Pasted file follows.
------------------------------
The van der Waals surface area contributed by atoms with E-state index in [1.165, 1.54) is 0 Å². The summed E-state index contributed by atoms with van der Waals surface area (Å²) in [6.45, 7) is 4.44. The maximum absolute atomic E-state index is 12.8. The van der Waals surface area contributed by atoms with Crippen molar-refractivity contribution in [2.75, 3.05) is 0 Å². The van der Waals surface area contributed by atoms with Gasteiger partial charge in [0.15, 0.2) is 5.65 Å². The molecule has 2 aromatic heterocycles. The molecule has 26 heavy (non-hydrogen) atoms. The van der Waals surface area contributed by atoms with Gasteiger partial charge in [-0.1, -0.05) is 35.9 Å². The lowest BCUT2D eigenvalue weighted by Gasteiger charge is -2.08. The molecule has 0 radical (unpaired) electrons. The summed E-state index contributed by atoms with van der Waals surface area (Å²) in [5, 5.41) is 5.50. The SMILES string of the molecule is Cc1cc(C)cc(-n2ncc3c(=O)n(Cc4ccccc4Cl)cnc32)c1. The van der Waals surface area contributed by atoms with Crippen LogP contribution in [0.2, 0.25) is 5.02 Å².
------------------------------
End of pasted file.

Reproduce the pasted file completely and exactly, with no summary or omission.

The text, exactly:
The van der Waals surface area contributed by atoms with E-state index in [1.165, 1.54) is 0 Å². The summed E-state index contributed by atoms with van der Waals surface area (Å²) in [6.45, 7) is 4.44. The maximum absolute atomic E-state index is 12.8. The van der Waals surface area contributed by atoms with Crippen molar-refractivity contribution in [2.75, 3.05) is 0 Å². The van der Waals surface area contributed by atoms with Gasteiger partial charge in [0.15, 0.2) is 5.65 Å². The molecule has 2 aromatic heterocycles. The molecule has 26 heavy (non-hydrogen) atoms. The van der Waals surface area contributed by atoms with Gasteiger partial charge in [-0.1, -0.05) is 35.9 Å². The lowest BCUT2D eigenvalue weighted by Gasteiger charge is -2.08. The molecule has 0 radical (unpaired) electrons. The summed E-state index contributed by atoms with van der Waals surface area (Å²) in [5, 5.41) is 5.50. The SMILES string of the molecule is Cc1cc(C)cc(-n2ncc3c(=O)n(Cc4ccccc4Cl)cnc32)c1. The van der Waals surface area contributed by atoms with Crippen LogP contribution in [0.2, 0.25) is 5.02 Å².